And your second sentence reveals that you simply disagree with the premise of my argument, which is fine but doesn't leave much room for discussion. It's like trying to talk about mathematics with someone who doesn't agree on the numbering system you're using. Where do you go from there?

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1 hour ago, TrackerNeil said:

I haven't read the more recent posts, so I can't respond to that, and I probably shouldn't anyway. The paper lays out our thesis pretty well, and those who aren't persuaded by that won't likely be persuaded by anything I say now. 

Tracker,

How is stasis portrayed as a postive in Tolkien's world?

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1 minute ago, Ser Scot A Ellison said:

Tracker,

How is stasis portrayed as a postive in Tolkien's world?

I think it's a bit of a projection because Tolkien wasn't pro-industry. The elves are pro-stasis but I think Tolkien makes it clear their goal is futile and unnatural.

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2 hours ago, C.T. Phipps said:

Rob Stark is, BTW, the character you want to look to in order to get "Good man, bad King."

Rather: Nice and charismatic but immature boy, bad king. (Actuallly he didn't really have a chance to rule except lead his folks in a war which is very similar to all that we are shown from Aragorn in LotR and GRRM complains about that very fact about LotR in the quote further above... go figure...) 

If one wants to think of some idealized monarch, one really has to go with a character much closer to Aragorn. Not with a nice but inexperienced boy who is controlled by his d*ck at the wrong time. (A good man would have resisted the Westerling temptation, a smart man would have found some way out of it instead of "honorably" messing up his war strategy by becoming honor-bound to a strategically irrelevant house and dependent on opportunistic turncloaks like Bolton and the Freys. So Rob is either not virtuous enough or not cunning enough.)

And of course, "tradition" (Tolkien) knew that men are frail and fallible, so nobody would have fallen for simple equations like good man = good ruler. The most idealized kings of the judeo-christian tradition, David and Solomon, were supposedly controlled by their libido at the wrong time...

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1 hour ago, Ser Scot A Ellison said:

Tracker,

How is stasis portrayed as a postive in Tolkien's world?

That's detailed in the paper, and more eloquently than I would do so here in 100 words. I believe it's still available to read for free.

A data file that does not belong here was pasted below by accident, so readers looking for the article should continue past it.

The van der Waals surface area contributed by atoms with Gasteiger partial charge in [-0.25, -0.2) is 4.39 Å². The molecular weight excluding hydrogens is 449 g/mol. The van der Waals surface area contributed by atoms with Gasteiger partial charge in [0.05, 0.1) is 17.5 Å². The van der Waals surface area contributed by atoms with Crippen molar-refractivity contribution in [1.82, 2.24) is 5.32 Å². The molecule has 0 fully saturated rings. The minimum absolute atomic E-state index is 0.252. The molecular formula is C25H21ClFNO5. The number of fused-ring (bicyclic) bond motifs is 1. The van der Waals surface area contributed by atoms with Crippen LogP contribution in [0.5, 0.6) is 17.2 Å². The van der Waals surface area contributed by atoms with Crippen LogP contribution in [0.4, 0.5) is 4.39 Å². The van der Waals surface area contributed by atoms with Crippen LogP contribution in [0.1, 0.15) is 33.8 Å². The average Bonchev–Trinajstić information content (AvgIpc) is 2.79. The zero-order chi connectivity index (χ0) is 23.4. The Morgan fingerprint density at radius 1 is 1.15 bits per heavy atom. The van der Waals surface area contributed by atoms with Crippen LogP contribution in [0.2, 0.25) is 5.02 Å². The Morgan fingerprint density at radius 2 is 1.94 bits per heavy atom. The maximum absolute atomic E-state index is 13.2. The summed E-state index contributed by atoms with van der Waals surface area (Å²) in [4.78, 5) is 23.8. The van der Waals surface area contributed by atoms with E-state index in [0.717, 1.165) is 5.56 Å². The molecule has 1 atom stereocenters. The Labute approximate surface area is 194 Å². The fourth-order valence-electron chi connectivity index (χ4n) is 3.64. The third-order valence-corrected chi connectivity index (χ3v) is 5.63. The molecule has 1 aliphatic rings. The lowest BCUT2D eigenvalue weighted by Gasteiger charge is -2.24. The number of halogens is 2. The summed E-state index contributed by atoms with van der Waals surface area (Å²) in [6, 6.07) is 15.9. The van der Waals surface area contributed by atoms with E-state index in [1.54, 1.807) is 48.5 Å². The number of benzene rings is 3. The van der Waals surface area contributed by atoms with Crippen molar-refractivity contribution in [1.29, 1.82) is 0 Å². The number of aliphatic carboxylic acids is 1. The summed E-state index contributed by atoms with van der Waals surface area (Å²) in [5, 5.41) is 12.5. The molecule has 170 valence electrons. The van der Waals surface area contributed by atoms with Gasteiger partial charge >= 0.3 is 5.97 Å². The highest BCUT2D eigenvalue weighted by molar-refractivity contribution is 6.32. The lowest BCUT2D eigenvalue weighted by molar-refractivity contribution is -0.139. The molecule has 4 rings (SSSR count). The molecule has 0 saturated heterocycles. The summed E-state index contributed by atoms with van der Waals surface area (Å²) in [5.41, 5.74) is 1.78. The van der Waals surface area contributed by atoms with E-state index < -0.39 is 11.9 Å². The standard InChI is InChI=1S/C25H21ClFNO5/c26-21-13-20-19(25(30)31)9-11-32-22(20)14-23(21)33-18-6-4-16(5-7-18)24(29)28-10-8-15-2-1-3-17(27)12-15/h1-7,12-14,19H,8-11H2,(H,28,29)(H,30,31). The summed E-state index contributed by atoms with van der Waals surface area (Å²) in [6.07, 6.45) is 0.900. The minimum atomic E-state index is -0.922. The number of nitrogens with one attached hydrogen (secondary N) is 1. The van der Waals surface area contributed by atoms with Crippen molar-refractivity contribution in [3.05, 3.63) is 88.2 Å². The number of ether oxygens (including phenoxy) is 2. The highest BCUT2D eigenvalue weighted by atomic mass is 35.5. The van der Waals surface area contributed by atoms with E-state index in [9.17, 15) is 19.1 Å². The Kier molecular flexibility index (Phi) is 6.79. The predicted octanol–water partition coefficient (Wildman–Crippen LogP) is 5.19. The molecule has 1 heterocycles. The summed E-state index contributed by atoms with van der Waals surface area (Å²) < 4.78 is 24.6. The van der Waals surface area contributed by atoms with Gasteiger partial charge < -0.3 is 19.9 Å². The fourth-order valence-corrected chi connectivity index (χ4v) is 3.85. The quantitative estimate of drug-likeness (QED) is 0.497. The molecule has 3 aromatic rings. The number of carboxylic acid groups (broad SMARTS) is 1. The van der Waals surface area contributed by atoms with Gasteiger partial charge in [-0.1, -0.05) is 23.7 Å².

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5 hours ago, Jo498 said:

These might be interesting points and RPG settings in Middle earth during Aragorn's reign might want to come up with some answers. But I cannot see why Tolkien should deal with it in LotR. As you said, the book is about the hobbits, not about Gondor. And for someone bringing this stuff up as criticism, GRRM is very cavalier with the nuts and bolts of logistics, economy and warfare in ASoIaF...

Oh agreed. I meant it was interesting in the sense that Martin (unlike Moorcock) actually "gets" Middle-earth, and isn't on some weird ideological war-path. Martin is like those people who contacted Tolkien in the aftermath of LOTR's publication:

…while many like you demand maps, others wish for geological indications rather than places; many want Elvish grammars, phonologies and specimens; some want metrics and prosodies… Musicians want tunes, and musical notation; archaeologists want ceramics and metallurgy; botanists want a more accurate description of mallorn, of elanor, niphredil, alfirin, mallos, symbelmynë; historians want more detail about the social and political structure of Gondor

On the good person/good king front, Tolkien throws up several examples of these not going together:

  • Tar-Palantir - The Numenorean who tries to repent. Too little, too late.
  • Theoden - A kindly old man, but what was he doing listening to Wormtongue in the first place?
  • Denethor - Highly intelligent and competent, yet paranoid, petty, and a bit too fond of playing politics.
  • Ar-Pharazon - If you value expansionism and military might (which Tolkien admittedly didn't), up until the end, he was one of the best Kings Numenor ever had. The guy defeated Sauron when Sauron had the Ring, to the point where even Elendil's Heirs remember his actions with pride.
  • Earnur - Last King of Gondor before Aragorn. Great warrior, terrible and irresponsible King.
  • Feanor - Toxic personality, amazing charisma.
  • Maglor - The nicest of Feanor's sons. But gets pushed into everything by the more assertive.
  • Thorin Oakenshield - Things go to his head, and he spends his short reign basically screaming "I am the rightful King! You will respect me!" But he was Bilbo's friend before then.

Et cetera.

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If we're discussing Tolkien versus Martin we should also note that Martin HAS released his own version of the Silmarillion and it was co-written with the hosts of this site with THE WORLD OF ICE AND FIRE. That particular book, particularly the Targayren section of the book which was written almost entirely by Martin, *IS* basically his thesis on good governance and the qualities of being a Good Man vs.a Good King. We also get things like tax policies, mercy vs. threat, religious policies, and so on.